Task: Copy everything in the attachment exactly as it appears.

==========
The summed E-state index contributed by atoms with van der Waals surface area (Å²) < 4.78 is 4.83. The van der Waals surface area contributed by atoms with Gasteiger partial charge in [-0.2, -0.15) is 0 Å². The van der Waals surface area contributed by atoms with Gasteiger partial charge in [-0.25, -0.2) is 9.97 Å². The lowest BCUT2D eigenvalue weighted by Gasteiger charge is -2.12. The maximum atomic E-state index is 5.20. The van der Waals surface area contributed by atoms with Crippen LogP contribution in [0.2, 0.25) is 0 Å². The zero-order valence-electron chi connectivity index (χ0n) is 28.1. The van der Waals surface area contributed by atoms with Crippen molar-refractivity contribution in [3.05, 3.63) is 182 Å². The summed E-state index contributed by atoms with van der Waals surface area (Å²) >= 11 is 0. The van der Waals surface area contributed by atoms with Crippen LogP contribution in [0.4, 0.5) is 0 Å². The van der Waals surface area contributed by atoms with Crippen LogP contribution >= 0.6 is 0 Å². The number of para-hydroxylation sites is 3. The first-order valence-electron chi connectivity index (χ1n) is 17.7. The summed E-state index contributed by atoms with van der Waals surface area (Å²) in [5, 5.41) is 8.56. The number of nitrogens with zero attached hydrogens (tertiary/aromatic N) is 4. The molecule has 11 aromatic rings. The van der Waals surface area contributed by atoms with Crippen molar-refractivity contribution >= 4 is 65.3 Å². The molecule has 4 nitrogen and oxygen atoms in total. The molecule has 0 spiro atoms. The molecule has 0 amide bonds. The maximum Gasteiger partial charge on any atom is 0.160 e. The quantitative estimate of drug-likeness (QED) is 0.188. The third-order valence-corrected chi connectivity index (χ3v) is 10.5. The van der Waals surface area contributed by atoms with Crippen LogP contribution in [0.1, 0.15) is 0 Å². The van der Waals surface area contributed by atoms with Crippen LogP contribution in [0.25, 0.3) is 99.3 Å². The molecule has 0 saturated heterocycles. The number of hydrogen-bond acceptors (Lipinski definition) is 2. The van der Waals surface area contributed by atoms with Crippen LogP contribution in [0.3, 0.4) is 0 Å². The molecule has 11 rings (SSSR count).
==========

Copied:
The summed E-state index contributed by atoms with van der Waals surface area (Å²) < 4.78 is 4.83. The van der Waals surface area contributed by atoms with Gasteiger partial charge in [-0.2, -0.15) is 0 Å². The van der Waals surface area contributed by atoms with Gasteiger partial charge in [-0.25, -0.2) is 9.97 Å². The lowest BCUT2D eigenvalue weighted by Gasteiger charge is -2.12. The maximum atomic E-state index is 5.20. The van der Waals surface area contributed by atoms with Crippen LogP contribution in [0.2, 0.25) is 0 Å². The zero-order valence-electron chi connectivity index (χ0n) is 28.1. The van der Waals surface area contributed by atoms with Crippen molar-refractivity contribution in [3.05, 3.63) is 182 Å². The summed E-state index contributed by atoms with van der Waals surface area (Å²) >= 11 is 0. The van der Waals surface area contributed by atoms with Crippen LogP contribution in [0.4, 0.5) is 0 Å². The van der Waals surface area contributed by atoms with Crippen LogP contribution >= 0.6 is 0 Å². The number of para-hydroxylation sites is 3. The first-order valence-electron chi connectivity index (χ1n) is 17.7. The summed E-state index contributed by atoms with van der Waals surface area (Å²) in [5, 5.41) is 8.56. The number of nitrogens with zero attached hydrogens (tertiary/aromatic N) is 4. The molecule has 11 aromatic rings. The van der Waals surface area contributed by atoms with Crippen molar-refractivity contribution >= 4 is 65.3 Å². The molecule has 4 nitrogen and oxygen atoms in total. The molecule has 0 spiro atoms. The molecule has 0 amide bonds. The maximum Gasteiger partial charge on any atom is 0.160 e. The quantitative estimate of drug-likeness (QED) is 0.188. The third-order valence-corrected chi connectivity index (χ3v) is 10.5. The van der Waals surface area contributed by atoms with Crippen LogP contribution in [0.1, 0.15) is 0 Å². The van der Waals surface area contributed by atoms with Crippen LogP contribution in [0.25, 0.3) is 99.3 Å². The molecule has 0 saturated heterocycles. The number of hydrogen-bond acceptors (Lipinski definition) is 2. The van der Waals surface area contributed by atoms with Crippen LogP contribution in [0.3, 0.4) is 0 Å². The molecule has 11 rings (SSSR count).